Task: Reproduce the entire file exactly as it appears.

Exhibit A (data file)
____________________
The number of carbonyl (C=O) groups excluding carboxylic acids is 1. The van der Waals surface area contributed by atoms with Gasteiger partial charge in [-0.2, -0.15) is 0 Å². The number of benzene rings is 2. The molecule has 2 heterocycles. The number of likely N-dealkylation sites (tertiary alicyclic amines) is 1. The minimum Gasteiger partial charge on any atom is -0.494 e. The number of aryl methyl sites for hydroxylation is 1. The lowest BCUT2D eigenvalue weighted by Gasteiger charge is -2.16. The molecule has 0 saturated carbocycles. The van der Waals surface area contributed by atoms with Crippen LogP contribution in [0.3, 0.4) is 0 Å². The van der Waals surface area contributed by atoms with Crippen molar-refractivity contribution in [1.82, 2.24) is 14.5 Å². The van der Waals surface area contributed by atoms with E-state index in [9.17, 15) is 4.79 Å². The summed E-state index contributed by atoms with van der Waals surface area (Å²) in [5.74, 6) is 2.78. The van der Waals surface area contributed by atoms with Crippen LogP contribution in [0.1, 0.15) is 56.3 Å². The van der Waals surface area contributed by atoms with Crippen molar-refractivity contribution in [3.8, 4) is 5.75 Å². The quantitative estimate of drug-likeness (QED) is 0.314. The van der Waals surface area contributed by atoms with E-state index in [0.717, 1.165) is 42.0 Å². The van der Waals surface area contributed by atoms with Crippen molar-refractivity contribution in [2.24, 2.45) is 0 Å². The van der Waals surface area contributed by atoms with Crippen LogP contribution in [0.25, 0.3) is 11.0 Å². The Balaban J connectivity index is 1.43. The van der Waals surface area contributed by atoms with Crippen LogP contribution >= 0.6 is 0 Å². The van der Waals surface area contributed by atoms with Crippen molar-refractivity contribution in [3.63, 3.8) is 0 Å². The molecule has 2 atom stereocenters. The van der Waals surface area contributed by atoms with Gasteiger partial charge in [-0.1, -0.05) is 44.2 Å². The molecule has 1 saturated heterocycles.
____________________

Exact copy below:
The number of carbonyl (C=O) groups excluding carboxylic acids is 1. The van der Waals surface area contributed by atoms with Gasteiger partial charge in [-0.2, -0.15) is 0 Å². The number of benzene rings is 2. The molecule has 2 heterocycles. The number of likely N-dealkylation sites (tertiary alicyclic amines) is 1. The minimum Gasteiger partial charge on any atom is -0.494 e. The number of aryl methyl sites for hydroxylation is 1. The lowest BCUT2D eigenvalue weighted by Gasteiger charge is -2.16. The molecule has 0 saturated carbocycles. The van der Waals surface area contributed by atoms with Crippen LogP contribution in [0.3, 0.4) is 0 Å². The van der Waals surface area contributed by atoms with Crippen molar-refractivity contribution in [1.82, 2.24) is 14.5 Å². The van der Waals surface area contributed by atoms with E-state index in [9.17, 15) is 4.79 Å². The summed E-state index contributed by atoms with van der Waals surface area (Å²) in [5.74, 6) is 2.78. The van der Waals surface area contributed by atoms with Crippen LogP contribution in [0.1, 0.15) is 56.3 Å². The van der Waals surface area contributed by atoms with Crippen molar-refractivity contribution in [3.8, 4) is 5.75 Å². The quantitative estimate of drug-likeness (QED) is 0.314. The van der Waals surface area contributed by atoms with E-state index in [0.717, 1.165) is 42.0 Å². The van der Waals surface area contributed by atoms with Crippen molar-refractivity contribution in [2.24, 2.45) is 0 Å². The van der Waals surface area contributed by atoms with Crippen LogP contribution in [0.25, 0.3) is 11.0 Å². The Balaban J connectivity index is 1.43. The van der Waals surface area contributed by atoms with Crippen LogP contribution >= 0.6 is 0 Å². The van der Waals surface area contributed by atoms with Crippen molar-refractivity contribution in [3.63, 3.8) is 0 Å². The molecule has 2 atom stereocenters. The van der Waals surface area contributed by atoms with Gasteiger partial charge in [-0.1, -0.05) is 44.2 Å². The molecule has 1 saturated heterocycles.